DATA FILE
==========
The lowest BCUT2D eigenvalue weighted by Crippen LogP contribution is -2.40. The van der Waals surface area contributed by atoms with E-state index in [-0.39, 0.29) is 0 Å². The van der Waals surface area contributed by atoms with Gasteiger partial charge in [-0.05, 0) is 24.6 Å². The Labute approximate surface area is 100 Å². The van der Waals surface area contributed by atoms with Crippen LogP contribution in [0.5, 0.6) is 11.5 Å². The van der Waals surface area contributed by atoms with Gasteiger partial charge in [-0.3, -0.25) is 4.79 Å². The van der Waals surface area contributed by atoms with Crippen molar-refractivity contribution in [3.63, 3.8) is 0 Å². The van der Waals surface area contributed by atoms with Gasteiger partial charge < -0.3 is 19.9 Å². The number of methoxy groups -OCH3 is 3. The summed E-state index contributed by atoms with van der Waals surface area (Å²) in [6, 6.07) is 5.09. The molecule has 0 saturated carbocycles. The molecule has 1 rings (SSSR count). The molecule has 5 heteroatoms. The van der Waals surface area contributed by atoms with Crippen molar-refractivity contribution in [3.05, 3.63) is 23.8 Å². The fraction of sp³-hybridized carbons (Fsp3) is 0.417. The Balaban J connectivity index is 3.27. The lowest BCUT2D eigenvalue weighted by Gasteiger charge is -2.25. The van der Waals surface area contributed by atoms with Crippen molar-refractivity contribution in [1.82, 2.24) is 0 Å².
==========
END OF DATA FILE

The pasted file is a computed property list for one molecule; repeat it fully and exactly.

The lowest BCUT2D eigenvalue weighted by Crippen LogP contribution is -2.40. The van der Waals surface area contributed by atoms with E-state index in [-0.39, 0.29) is 0 Å². The van der Waals surface area contributed by atoms with Gasteiger partial charge in [-0.05, 0) is 24.6 Å². The Labute approximate surface area is 100 Å². The van der Waals surface area contributed by atoms with Crippen LogP contribution in [0.5, 0.6) is 11.5 Å². The van der Waals surface area contributed by atoms with Gasteiger partial charge in [-0.3, -0.25) is 4.79 Å². The van der Waals surface area contributed by atoms with Crippen molar-refractivity contribution in [3.63, 3.8) is 0 Å². The van der Waals surface area contributed by atoms with Gasteiger partial charge < -0.3 is 19.9 Å². The number of methoxy groups -OCH3 is 3. The summed E-state index contributed by atoms with van der Waals surface area (Å²) in [6, 6.07) is 5.09. The molecule has 0 saturated carbocycles. The molecule has 1 rings (SSSR count). The molecule has 5 heteroatoms. The van der Waals surface area contributed by atoms with Crippen molar-refractivity contribution in [3.05, 3.63) is 23.8 Å². The fraction of sp³-hybridized carbons (Fsp3) is 0.417. The Balaban J connectivity index is 3.27. The lowest BCUT2D eigenvalue weighted by Gasteiger charge is -2.25. The van der Waals surface area contributed by atoms with Crippen molar-refractivity contribution in [1.82, 2.24) is 0 Å².